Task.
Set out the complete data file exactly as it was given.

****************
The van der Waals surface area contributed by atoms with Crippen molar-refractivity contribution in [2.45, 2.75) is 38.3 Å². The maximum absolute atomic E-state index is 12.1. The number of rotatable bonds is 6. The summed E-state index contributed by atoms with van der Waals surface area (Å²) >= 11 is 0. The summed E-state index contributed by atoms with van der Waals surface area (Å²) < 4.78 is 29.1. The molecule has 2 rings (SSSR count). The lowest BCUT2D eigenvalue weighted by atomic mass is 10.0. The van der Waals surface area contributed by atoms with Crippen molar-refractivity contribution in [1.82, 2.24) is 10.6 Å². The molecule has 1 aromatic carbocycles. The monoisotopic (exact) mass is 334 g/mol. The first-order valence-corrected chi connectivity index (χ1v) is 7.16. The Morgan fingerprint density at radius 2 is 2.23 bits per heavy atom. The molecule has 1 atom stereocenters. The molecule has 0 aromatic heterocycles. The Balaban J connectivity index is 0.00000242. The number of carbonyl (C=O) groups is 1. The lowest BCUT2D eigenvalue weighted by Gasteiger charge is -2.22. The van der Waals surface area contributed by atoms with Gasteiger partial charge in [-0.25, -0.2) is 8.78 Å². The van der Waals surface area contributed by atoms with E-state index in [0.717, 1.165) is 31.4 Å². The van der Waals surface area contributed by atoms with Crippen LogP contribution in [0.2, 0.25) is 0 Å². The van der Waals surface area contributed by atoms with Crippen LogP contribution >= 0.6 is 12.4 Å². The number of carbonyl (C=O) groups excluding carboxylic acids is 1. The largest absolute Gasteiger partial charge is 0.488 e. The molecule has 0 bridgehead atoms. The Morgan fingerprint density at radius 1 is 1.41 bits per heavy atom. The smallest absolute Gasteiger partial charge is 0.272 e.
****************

The van der Waals surface area contributed by atoms with Crippen molar-refractivity contribution in [2.45, 2.75) is 38.3 Å². The maximum absolute atomic E-state index is 12.1. The number of rotatable bonds is 6. The summed E-state index contributed by atoms with van der Waals surface area (Å²) >= 11 is 0. The summed E-state index contributed by atoms with van der Waals surface area (Å²) < 4.78 is 29.1. The molecule has 2 rings (SSSR count). The lowest BCUT2D eigenvalue weighted by atomic mass is 10.0. The van der Waals surface area contributed by atoms with Crippen molar-refractivity contribution in [1.82, 2.24) is 10.6 Å². The molecule has 1 aromatic carbocycles. The monoisotopic (exact) mass is 334 g/mol. The first-order valence-corrected chi connectivity index (χ1v) is 7.16. The Morgan fingerprint density at radius 2 is 2.23 bits per heavy atom. The molecule has 1 atom stereocenters. The molecule has 0 aromatic heterocycles. The Balaban J connectivity index is 0.00000242. The number of carbonyl (C=O) groups is 1. The lowest BCUT2D eigenvalue weighted by Gasteiger charge is -2.22. The van der Waals surface area contributed by atoms with Gasteiger partial charge in [-0.25, -0.2) is 8.78 Å². The van der Waals surface area contributed by atoms with E-state index in [0.717, 1.165) is 31.4 Å². The van der Waals surface area contributed by atoms with Crippen LogP contribution in [0.2, 0.25) is 0 Å². The van der Waals surface area contributed by atoms with Crippen LogP contribution >= 0.6 is 12.4 Å². The number of carbonyl (C=O) groups excluding carboxylic acids is 1. The largest absolute Gasteiger partial charge is 0.488 e. The molecule has 0 bridgehead atoms. The Morgan fingerprint density at radius 1 is 1.41 bits per heavy atom. The smallest absolute Gasteiger partial charge is 0.272 e.